Raul Ibanez had two hits and two RBIs, and Ryan Howard and Jayson Werth drove in runs with key extra-base hits off 15-game winner Ubaldo Jimenez.
Lee, the reigning AL Cy Young Award winner, struck out five and had no walks in his first career playoff start. He retired 16 straight batters at one point until Garrett Atkins hit a wind-blown double in the seventh. Lee lost his shutout when Troy Tulowitzki singled in a run with two outs in the ninth.
Game 2 of the best-of-five NL division series is set for Thursday with Cole Hamels, last year's World Series and NLCS MVP, on the mound for the Phillies against Colorado's Aaron Cook.
Some questioned manager Charlie Manuel's decision to give Lee the ball over the playoff-tested Hamels for the first game. But Lee made his manager look brilliant with a masterful performance.
On a day when swirling winds made flyballs an adventure, Lee ignored the elements and shut down the NL's second-highest scoring offense. Avoiding the adventures that come with the Phillies bullpen, Lee mixed a deceptive fastball with off-speed pitches, had pinpoint accuracy and threw 113 pitches.
The hard-throwing Jimenez was equally impressive against the league's No. 1-scoring offense for four innings, but ran out of gas in the fifth. He got chased with no outs in the sixth after allowing nine hits and five runs in five-plus innings.
A sellout crowd of 46,452 - the largest in the six-year history of Citizens Bank Park - rocked the ballpark, waving their white-and-red "Fightin' Phils" rally towels. The Phillies were 7-0 at home last October and set a franchise attendance record this season.
Werth, one of five All-Stars in Philadelphia's lineup, got it started with a walk in the fifth. He scored when Ibanez ripped a double into the right-field corner. Ibanez's hit fired up the raucous crowd, which screamed "Rauuuuuuuul!" Carlos Ruiz followed with a single to right to make it 2-0.
The Phillies got insurance runs in the sixth. Chase Utley led off with a single and stole second. Howard lined a run-scoring double to left that mixed up Carlos Gonzalez, who fell backward into the wall.
Werth followed with a drive that hit high off the left-center field wall. Werth may have had a chance for an inside-the-park homer, but he trotted slowly to first before turning it on and settling for a triple after the wind kept the ball in the park.
Joe Beimel came in to face Ibanez, who singled in another run to make it 5-0.
That was plenty of support for Lee, who made sure everyone has to wait another day to see if Brad Lidge gets the chance to be Philadelphia's closer.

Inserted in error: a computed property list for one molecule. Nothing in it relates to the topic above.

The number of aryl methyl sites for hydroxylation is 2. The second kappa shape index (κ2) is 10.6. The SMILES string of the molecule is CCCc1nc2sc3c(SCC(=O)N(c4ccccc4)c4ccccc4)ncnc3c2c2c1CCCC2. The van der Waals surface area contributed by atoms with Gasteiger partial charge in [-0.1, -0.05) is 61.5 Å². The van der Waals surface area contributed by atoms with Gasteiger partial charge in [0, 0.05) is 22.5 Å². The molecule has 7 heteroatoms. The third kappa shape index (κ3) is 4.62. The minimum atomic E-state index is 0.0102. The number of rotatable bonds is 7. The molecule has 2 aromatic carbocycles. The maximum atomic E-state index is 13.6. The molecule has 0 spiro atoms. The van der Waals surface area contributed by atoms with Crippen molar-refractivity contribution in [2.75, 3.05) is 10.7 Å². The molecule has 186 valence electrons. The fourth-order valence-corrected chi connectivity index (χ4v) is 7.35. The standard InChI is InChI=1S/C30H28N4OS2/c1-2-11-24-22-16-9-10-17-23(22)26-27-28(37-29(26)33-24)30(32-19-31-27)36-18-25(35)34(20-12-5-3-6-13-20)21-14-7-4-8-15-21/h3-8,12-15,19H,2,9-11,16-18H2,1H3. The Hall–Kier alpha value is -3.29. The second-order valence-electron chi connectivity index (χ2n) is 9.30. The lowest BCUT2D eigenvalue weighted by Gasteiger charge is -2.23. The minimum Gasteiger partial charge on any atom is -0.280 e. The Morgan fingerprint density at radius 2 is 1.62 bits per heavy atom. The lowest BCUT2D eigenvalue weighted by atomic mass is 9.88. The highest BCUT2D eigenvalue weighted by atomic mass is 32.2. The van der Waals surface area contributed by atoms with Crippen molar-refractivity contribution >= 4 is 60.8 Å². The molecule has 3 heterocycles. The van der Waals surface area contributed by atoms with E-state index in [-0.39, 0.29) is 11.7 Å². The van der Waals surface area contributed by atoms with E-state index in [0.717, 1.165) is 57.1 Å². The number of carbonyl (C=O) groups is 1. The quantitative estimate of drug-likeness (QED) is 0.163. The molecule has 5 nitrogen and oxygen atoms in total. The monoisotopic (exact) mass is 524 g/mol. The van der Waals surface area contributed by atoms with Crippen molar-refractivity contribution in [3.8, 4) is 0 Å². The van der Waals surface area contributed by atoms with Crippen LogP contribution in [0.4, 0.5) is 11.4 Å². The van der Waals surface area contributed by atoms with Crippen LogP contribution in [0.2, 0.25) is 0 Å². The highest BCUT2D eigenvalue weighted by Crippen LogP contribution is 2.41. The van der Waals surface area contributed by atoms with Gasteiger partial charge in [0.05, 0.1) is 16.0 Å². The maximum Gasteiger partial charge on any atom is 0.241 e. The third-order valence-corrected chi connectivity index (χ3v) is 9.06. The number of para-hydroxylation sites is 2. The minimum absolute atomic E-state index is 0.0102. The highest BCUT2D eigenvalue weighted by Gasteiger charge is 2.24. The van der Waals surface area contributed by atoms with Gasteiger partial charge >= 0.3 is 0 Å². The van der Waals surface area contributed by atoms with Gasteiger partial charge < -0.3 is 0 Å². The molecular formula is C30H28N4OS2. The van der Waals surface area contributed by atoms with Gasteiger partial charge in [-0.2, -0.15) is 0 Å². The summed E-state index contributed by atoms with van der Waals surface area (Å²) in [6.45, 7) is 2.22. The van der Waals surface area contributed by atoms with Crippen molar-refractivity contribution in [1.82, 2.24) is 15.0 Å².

Just two years ago, Lee watched from the bench as the Cleveland Indians reached the ALCS. He was left off the postseason roster after a poor season in which he was demoted to the minors and relegated to the bullpen.
But he went 22-3 last year and was shipped to Philadelphia on July 29 when the cost-cutting Indians purged their roster.
Jimenez showed off his blazing fastball early. He reached 100 mph against the second batter, Shane Victorino. The 25-year-old right-hander didn't wait long to mix speeds, either. He froze Howard with an 80 mph curve ball for a called third strike in the second. He got Utley on the exact pitch in the fourth.
The Phillies have been on cruise control for a while, waiting to start the postseason and have a chance to be the first repeat champions since the New York Yankees won three World Series in a row from 1998-2000. Though they didn't clinch their third straight NL East title until the final week, it was never in doubt. Philadelphia moved into first place for good on May 30, and had a comfortable lead the rest of the way.
Colorado rebounded from an awful start and finished a franchise-best 92-70, including 74-42 after Jim Tracy replaced Clint Hurdle as manager on May 29.
NOTES: The Rockies are making their third postseason appearance in the franchise's 17 years. They swept Arizona in the 2007 NLCS before getting swept by Boston in the World Series. ... Kevin Bacon and his brother, Michael, sang the national anthem, wearing Phillies jerseys. ... Lee singled and stole second base with two outs in the third. It was the first ever steal by a Phillies pitcher in the postseason.